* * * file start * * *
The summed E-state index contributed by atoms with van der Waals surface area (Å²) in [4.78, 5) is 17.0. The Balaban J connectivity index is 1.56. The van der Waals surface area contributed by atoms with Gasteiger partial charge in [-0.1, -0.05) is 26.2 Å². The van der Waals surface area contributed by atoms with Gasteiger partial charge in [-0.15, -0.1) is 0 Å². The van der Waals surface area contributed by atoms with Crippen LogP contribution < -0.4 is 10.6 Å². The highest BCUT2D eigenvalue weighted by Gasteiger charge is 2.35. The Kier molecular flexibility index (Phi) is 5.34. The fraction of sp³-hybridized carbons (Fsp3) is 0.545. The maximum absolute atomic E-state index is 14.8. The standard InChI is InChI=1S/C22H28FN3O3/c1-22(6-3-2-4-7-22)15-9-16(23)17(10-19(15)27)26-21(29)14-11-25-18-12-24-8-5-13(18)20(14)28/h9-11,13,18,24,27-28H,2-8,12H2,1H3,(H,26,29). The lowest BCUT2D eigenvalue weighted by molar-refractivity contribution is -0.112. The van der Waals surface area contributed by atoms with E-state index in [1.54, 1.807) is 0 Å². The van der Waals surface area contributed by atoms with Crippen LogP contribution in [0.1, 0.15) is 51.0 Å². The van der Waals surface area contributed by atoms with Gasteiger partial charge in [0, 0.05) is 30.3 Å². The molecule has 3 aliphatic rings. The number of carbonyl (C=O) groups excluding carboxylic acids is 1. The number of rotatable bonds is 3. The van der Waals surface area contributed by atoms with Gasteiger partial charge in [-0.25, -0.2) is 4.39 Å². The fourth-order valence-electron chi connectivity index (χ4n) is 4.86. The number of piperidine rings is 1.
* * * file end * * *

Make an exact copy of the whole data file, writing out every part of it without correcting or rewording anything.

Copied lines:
The summed E-state index contributed by atoms with van der Waals surface area (Å²) in [4.78, 5) is 17.0. The Balaban J connectivity index is 1.56. The van der Waals surface area contributed by atoms with Gasteiger partial charge in [-0.1, -0.05) is 26.2 Å². The van der Waals surface area contributed by atoms with Gasteiger partial charge in [-0.15, -0.1) is 0 Å². The van der Waals surface area contributed by atoms with Crippen LogP contribution < -0.4 is 10.6 Å². The highest BCUT2D eigenvalue weighted by Gasteiger charge is 2.35. The Kier molecular flexibility index (Phi) is 5.34. The fraction of sp³-hybridized carbons (Fsp3) is 0.545. The maximum absolute atomic E-state index is 14.8. The standard InChI is InChI=1S/C22H28FN3O3/c1-22(6-3-2-4-7-22)15-9-16(23)17(10-19(15)27)26-21(29)14-11-25-18-12-24-8-5-13(18)20(14)28/h9-11,13,18,24,27-28H,2-8,12H2,1H3,(H,26,29). The lowest BCUT2D eigenvalue weighted by molar-refractivity contribution is -0.112. The van der Waals surface area contributed by atoms with E-state index in [1.54, 1.807) is 0 Å². The van der Waals surface area contributed by atoms with Crippen LogP contribution in [0.1, 0.15) is 51.0 Å². The van der Waals surface area contributed by atoms with Gasteiger partial charge in [0, 0.05) is 30.3 Å². The molecule has 3 aliphatic rings. The number of carbonyl (C=O) groups excluding carboxylic acids is 1. The number of rotatable bonds is 3. The van der Waals surface area contributed by atoms with Gasteiger partial charge in [-0.25, -0.2) is 4.39 Å². The fourth-order valence-electron chi connectivity index (χ4n) is 4.86. The number of piperidine rings is 1.